ACP statement to House Energy and Commerce Subcommittee on Health provides framework for transition to value-based payment models
February 14, 2013
(Washington) - "Repeal of Medicare's Sustainable Growth Rate (SGR) is essential, but repeal by itself will not move Medicare to better ways to deliver care," the American College of Physicians (ACP), said in its statement today to the House Energy and Commerce Subcommittee on Health. "We need to transition from a fundamentally broken physician payment system to one that is based on the value of services to patients, building on physician-led initiatives to improve outcomes and lower costs."
The 25-page statement was submitted for inclusion in the record for the committee's hearing today, "SGR: Data, Measures and Models; Building a Future Medicare Physician Payment System."
A summary of ACP's statement included these highlights:
A Framework to Repeal the SGR and Progress to Better Models
ACP supports a two-phased approach to eliminate the SGR and transition to better payment and delivery systems that are aligned with value. During phase one, repeal the SGR formula, provide at least five years of stable physician payments, with positive increases for all physician services, and higher payments for primary care, preventive and care coordination services; and in phase two establish a process for practices to transition to new, more effective, models of care by a date certain. ACP is encouraged that this committee's SGR proposal, as released jointly with the Ways and Means Committee on Feb. 7, is largely consistent with this approach.
Reforming Fee-for-service and Transitioning to Value-based Payment
ACP supports shorter-term reforms to start more physicians on the road to better payment models, and reward "early adapters" who already have taken the leadership to participate in payment programs focused on higher quality, improved patient experience, and greater value. This includes development and recognition under Medicare fee-for-service payment polices of two new sets of CPT codes for transition care following a facility-based discharge and for chronic, complex care. These code sets are designed to allow physicians to report their non-face-to-face time, and the clinical staff (team) time spent on patient cases.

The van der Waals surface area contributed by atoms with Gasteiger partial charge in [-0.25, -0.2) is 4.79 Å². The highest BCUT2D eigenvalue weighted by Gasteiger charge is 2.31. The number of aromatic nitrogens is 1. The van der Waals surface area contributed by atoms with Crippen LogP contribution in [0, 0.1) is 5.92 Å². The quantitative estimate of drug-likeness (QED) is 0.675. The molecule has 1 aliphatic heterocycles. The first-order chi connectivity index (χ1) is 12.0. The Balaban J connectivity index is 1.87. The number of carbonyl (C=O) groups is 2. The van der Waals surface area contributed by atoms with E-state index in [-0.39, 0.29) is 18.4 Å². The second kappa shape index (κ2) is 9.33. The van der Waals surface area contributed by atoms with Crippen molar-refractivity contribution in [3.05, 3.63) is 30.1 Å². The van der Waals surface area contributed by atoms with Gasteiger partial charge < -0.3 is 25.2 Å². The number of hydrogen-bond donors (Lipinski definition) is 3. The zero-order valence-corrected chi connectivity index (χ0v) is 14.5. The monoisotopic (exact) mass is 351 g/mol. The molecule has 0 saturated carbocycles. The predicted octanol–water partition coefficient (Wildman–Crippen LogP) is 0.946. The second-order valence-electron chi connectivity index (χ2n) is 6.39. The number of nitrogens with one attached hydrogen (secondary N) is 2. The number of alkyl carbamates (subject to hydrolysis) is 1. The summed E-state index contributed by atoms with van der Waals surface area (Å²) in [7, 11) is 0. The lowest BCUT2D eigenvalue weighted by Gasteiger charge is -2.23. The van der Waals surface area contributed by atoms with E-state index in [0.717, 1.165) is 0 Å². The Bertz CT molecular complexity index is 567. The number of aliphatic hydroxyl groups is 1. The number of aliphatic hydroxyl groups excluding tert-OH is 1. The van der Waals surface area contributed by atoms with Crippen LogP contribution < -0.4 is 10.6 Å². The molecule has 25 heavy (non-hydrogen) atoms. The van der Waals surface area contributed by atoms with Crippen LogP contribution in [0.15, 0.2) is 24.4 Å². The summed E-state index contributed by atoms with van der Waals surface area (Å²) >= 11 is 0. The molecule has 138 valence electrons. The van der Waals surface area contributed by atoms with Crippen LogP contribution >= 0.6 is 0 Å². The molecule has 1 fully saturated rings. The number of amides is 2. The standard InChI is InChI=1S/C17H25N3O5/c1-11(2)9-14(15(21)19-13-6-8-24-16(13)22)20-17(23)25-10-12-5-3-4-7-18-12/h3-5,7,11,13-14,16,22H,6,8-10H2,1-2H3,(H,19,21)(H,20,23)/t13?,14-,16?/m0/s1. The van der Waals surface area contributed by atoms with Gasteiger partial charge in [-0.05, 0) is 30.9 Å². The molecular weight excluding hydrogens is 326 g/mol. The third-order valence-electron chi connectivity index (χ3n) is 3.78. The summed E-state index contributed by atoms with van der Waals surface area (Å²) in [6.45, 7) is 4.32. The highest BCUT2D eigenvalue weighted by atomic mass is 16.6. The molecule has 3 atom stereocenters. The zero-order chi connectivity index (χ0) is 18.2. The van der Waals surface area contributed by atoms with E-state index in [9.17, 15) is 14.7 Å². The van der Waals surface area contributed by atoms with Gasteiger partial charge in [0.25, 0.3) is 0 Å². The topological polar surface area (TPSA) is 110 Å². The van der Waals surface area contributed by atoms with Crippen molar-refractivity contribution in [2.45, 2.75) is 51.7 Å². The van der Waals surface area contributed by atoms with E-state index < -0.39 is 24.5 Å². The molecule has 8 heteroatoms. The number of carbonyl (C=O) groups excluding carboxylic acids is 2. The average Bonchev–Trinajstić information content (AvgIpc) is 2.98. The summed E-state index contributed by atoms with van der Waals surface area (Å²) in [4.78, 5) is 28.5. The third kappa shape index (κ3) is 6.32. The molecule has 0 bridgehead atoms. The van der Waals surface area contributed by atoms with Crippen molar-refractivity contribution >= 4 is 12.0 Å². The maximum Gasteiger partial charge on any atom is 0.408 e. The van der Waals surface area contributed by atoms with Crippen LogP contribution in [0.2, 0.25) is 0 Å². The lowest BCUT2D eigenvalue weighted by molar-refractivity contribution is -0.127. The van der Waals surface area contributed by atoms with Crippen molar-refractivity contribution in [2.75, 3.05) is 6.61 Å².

Create opportunities for performance-based payment updates based on successful participation in an approved transitional value-based payment program initiative that meets standards relating to the effectiveness of each program, building on successful models in the public and private sectors.
The Role of Performance Assessment in a Reformed Health Care System
Existing Quality Improvement (QI) programs, such as Medicare PQRS, e-RX, and meaningful- use programs must be better aligned with each other, with private-payer initiatives, or with specialty boards' maintenance of certification programs. While strides have been made in aligning the measures, at a high level, the technical requirements within each of the programs are different enough that dual processes must be undertaken.
Improve CMS's ability to provide timely data to participating physicians and practices, which is critical to enable physicians to make adjustments to improve patient care.
In 2012, ACP released a paper, The Role of Performance Assessment in a Reformed Health Care System, in which we laid out a series of policy statements focused on the evolving roles of performance assessment efforts within the realm of medical care, including programs linking payments to reporting and performance on specific quality measures.
Specific Payment and Delivery Reforms that Can Serve as the Basis for a New Medicare Payment System
The patient-centered medical home (PCMH) should be scaled up for broad adoption within Medicare. The PCMH model is an approach to providing comprehensive primary care in a setting that focuses on the relationships among patients, their primary care physicians, and other health professionals involved in their care. Key attributes of the PCMH promote health care delivery for all patients though all stages of life. Other promising care coordination models include: medical home "neighborhoods," Accountable Care Organizations (ACOs), and bundled payments.
A Legislative Pathway to Achieving Comprehensive Payment and Delivery System Reforms
ACP supports bipartisan legislation, the Medicare Physician Payment Innovation Act (H.R. 574), that has been introduced in the 113th Congress that provides a reasonable pathway toward achieving a phased-in approached to repealing and reforming the SGR, permanently.
The American College of Physicians is the largest medical specialty organization and the second-largest physician group in the United States. ACP members include 133,000 internal medicine physicians (internists), related subspecialists, and medical students. Internal medicine physicians are specialists who apply scientific knowledge and clinical expertise to the diagnosis, treatment, and compassionate care of adults across the spectrum from health to complex illness. Follow ACP on Twitter and Facebook.